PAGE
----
Currently on at Bortolami’s Tribeca exhibition space, Caitlin Keogh marks her third exhibition with the gallery with ‘The Waxing Year,’ a continuation of the artist’s investigations of space, materiality and time. Rendered through a series of intricate acrylics on canvas, the works speak to her ability to fuse imagined states and historical epochs with a deft sense of lyrical dialogue.
The Waxing Year paintings bring appropriation of historical material, always central to Keogh’s practice, to the foreground. The show is composed of new work that continues from paintings and collages exhibited in February at Overduin & Co in Los Angeles. The five large paintings on view here are an extension of the composition of the seven large paintings shown there. All together, the twelve paintings are an interpretation of one continuous collage and drawing.
Spatial constructions that could imply narrative are displaced in favor of the visual material (museum postcards, artist’s monographs, textiles, image search results, decorative arts manuals, cell phone photos) that Keogh accumulates in her studio. An expressive subject, as it might exist in the work, is not rendered through painting conventions of touch or voice or narrative sensibility; rather the subject emerges through an open process of acquiring, collecting, and culling, and is represented through the work-a-day, perfunctory line of a technical illustrator. These are works rendered from the archive themselves, creating juxtapositions of time and self, memory and history.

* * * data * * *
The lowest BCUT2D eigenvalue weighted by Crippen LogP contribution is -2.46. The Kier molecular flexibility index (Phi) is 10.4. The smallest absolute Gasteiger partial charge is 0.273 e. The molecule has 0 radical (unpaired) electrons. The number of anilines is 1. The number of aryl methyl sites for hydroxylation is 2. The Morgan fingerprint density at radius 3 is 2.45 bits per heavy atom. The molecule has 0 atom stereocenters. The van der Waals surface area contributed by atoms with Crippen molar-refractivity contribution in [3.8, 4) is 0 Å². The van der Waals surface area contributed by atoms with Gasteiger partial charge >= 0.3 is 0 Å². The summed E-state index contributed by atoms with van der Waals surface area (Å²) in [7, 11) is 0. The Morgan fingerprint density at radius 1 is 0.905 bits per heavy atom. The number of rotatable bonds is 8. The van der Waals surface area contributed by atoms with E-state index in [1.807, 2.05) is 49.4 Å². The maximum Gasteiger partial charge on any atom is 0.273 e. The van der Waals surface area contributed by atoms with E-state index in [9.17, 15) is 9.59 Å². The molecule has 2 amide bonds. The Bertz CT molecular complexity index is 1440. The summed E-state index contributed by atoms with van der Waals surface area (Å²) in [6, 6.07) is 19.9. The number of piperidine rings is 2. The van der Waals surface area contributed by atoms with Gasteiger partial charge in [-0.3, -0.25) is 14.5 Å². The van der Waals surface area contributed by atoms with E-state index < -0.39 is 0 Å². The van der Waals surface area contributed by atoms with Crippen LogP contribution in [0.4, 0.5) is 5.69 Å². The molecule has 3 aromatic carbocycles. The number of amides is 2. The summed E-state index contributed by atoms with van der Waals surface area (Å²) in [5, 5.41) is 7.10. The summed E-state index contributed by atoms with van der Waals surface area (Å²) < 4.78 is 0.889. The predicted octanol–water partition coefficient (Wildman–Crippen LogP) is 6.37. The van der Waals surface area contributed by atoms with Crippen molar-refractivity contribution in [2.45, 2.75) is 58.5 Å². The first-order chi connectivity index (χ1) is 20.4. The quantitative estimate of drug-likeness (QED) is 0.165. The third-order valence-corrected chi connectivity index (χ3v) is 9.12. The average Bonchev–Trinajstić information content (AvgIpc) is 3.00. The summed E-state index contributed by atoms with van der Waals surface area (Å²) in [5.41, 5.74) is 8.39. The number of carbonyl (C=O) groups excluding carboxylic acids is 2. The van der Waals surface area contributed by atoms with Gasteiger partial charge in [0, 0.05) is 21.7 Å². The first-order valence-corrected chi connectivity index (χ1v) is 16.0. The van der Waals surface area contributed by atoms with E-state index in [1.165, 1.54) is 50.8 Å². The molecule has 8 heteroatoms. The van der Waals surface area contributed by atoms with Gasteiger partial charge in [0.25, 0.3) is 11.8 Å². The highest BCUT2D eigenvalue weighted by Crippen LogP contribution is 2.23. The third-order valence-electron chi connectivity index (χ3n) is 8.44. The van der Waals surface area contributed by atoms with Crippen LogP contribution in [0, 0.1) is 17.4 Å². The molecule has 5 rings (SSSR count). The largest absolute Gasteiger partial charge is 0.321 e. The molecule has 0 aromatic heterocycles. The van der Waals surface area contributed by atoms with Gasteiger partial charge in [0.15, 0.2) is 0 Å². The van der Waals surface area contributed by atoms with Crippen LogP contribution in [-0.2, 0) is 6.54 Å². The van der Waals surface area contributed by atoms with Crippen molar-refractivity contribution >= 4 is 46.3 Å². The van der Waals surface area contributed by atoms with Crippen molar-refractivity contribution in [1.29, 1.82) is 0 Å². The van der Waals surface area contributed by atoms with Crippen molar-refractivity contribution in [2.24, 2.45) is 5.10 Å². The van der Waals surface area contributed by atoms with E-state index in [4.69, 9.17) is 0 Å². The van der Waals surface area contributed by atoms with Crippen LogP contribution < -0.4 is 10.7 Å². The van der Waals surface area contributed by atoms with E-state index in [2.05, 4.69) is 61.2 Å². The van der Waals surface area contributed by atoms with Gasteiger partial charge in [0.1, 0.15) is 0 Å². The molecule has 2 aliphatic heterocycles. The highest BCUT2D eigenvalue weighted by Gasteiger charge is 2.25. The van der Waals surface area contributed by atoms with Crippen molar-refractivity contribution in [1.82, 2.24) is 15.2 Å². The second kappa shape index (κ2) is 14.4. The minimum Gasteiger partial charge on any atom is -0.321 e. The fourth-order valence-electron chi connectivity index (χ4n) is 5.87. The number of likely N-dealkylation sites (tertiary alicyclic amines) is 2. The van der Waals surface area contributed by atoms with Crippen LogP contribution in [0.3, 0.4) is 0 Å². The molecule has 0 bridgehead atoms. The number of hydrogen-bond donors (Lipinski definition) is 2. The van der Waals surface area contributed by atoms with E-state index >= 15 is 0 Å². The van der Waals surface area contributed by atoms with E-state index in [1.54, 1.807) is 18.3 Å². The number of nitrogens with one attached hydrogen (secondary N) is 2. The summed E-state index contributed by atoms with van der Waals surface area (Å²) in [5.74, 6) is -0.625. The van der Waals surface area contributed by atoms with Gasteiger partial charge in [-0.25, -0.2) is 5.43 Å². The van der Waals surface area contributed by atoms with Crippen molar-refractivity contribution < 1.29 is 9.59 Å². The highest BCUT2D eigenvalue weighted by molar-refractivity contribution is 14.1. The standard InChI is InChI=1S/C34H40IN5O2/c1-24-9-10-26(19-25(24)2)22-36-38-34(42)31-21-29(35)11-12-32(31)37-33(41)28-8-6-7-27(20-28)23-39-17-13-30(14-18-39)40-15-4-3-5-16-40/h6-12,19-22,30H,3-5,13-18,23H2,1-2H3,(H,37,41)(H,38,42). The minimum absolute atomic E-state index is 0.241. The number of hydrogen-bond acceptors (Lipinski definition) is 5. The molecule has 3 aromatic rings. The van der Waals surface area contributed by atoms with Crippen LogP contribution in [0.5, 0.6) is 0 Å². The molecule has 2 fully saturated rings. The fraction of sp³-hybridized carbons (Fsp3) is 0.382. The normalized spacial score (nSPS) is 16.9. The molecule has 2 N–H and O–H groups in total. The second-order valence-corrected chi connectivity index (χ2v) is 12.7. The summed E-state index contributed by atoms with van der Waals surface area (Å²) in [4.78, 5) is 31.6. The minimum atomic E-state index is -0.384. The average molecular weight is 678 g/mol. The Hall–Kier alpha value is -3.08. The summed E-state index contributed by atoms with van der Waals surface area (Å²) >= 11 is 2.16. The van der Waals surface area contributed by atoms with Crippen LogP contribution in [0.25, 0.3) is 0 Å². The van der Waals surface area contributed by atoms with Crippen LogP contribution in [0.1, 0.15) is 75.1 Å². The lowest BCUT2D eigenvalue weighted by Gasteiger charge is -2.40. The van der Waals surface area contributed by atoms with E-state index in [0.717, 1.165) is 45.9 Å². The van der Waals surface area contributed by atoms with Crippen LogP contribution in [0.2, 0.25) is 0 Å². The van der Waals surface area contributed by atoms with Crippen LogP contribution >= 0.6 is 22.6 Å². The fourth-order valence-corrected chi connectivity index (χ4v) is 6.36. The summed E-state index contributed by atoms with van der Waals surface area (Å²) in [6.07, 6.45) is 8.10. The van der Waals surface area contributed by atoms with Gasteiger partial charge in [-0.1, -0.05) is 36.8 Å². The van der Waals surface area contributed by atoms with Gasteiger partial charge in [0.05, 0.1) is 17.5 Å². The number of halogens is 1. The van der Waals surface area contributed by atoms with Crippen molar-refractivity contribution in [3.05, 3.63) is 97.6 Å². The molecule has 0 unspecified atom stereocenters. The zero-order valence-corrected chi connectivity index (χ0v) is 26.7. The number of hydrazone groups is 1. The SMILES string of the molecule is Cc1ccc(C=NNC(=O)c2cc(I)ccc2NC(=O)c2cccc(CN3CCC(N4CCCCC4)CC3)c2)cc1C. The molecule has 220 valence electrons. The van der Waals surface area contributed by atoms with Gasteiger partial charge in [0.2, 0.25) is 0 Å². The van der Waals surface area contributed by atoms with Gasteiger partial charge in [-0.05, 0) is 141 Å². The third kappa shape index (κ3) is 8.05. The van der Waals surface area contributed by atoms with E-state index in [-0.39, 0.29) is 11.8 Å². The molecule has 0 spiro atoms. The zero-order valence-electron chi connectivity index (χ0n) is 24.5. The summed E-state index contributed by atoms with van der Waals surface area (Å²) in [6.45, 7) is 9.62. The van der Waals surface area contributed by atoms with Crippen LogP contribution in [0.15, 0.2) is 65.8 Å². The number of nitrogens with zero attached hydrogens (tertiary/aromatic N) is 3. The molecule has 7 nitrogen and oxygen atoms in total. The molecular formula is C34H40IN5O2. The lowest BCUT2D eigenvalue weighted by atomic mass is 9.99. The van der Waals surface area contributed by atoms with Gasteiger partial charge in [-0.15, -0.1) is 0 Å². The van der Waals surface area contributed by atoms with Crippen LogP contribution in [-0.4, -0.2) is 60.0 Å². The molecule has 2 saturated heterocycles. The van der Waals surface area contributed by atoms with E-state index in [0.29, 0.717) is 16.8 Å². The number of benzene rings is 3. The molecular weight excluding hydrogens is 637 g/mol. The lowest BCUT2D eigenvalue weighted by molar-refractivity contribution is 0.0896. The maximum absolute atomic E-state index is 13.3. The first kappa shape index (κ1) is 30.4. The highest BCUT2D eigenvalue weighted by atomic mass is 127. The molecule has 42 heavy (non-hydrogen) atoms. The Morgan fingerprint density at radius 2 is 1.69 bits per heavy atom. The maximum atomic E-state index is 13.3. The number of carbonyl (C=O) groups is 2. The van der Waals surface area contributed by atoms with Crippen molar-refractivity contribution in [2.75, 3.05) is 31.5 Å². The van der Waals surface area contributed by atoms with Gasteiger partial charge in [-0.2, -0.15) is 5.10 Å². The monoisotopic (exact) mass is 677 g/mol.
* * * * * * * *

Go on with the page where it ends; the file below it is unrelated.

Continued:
Unencumbered by an actual illustrational utility, the space depicted becomes free-associative, dreamlike, and subterranean. Much like the experiences of the past year, where time and subjectivity have gone through all manner of extensions and compressions during the experience of the pandemic, this show mines a space of experience that seems detached from the linear experience of time.
The show closes December 18th.
– D. Creahan
Bortolami [Exhibition Site]